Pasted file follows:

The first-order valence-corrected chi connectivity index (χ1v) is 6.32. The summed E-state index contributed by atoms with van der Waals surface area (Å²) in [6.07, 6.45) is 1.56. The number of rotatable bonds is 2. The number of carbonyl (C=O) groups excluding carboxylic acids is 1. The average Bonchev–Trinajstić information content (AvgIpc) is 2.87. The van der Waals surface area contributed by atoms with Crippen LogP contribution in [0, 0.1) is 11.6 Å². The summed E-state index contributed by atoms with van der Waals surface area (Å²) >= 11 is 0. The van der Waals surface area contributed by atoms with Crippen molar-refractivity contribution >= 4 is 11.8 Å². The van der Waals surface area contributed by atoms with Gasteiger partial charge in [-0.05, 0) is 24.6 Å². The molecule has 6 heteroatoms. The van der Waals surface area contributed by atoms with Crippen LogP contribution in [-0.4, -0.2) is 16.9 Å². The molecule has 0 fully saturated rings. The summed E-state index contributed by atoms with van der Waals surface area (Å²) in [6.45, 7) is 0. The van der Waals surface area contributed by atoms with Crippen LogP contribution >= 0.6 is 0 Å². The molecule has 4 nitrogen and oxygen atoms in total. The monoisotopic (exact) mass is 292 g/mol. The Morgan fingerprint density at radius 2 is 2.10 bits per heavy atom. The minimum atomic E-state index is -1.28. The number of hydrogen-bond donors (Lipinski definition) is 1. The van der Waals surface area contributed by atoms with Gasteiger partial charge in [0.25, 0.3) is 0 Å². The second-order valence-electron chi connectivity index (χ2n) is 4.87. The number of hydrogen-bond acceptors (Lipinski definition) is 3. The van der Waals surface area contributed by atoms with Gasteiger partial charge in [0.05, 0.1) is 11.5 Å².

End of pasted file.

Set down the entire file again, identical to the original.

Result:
The first-order valence-corrected chi connectivity index (χ1v) is 6.32. The summed E-state index contributed by atoms with van der Waals surface area (Å²) in [6.07, 6.45) is 1.56. The number of rotatable bonds is 2. The number of carbonyl (C=O) groups excluding carboxylic acids is 1. The average Bonchev–Trinajstić information content (AvgIpc) is 2.87. The van der Waals surface area contributed by atoms with Crippen LogP contribution in [0, 0.1) is 11.6 Å². The summed E-state index contributed by atoms with van der Waals surface area (Å²) >= 11 is 0. The van der Waals surface area contributed by atoms with Crippen molar-refractivity contribution >= 4 is 11.8 Å². The van der Waals surface area contributed by atoms with Gasteiger partial charge in [-0.05, 0) is 24.6 Å². The molecule has 6 heteroatoms. The van der Waals surface area contributed by atoms with Crippen LogP contribution in [-0.4, -0.2) is 16.9 Å². The molecule has 0 fully saturated rings. The summed E-state index contributed by atoms with van der Waals surface area (Å²) in [6.45, 7) is 0. The van der Waals surface area contributed by atoms with Crippen LogP contribution >= 0.6 is 0 Å². The molecule has 4 nitrogen and oxygen atoms in total. The monoisotopic (exact) mass is 292 g/mol. The Morgan fingerprint density at radius 2 is 2.10 bits per heavy atom. The minimum atomic E-state index is -1.28. The number of hydrogen-bond donors (Lipinski definition) is 1. The van der Waals surface area contributed by atoms with Gasteiger partial charge in [0.25, 0.3) is 0 Å². The second-order valence-electron chi connectivity index (χ2n) is 4.87. The number of hydrogen-bond acceptors (Lipinski definition) is 3. The van der Waals surface area contributed by atoms with Gasteiger partial charge in [0.05, 0.1) is 11.5 Å².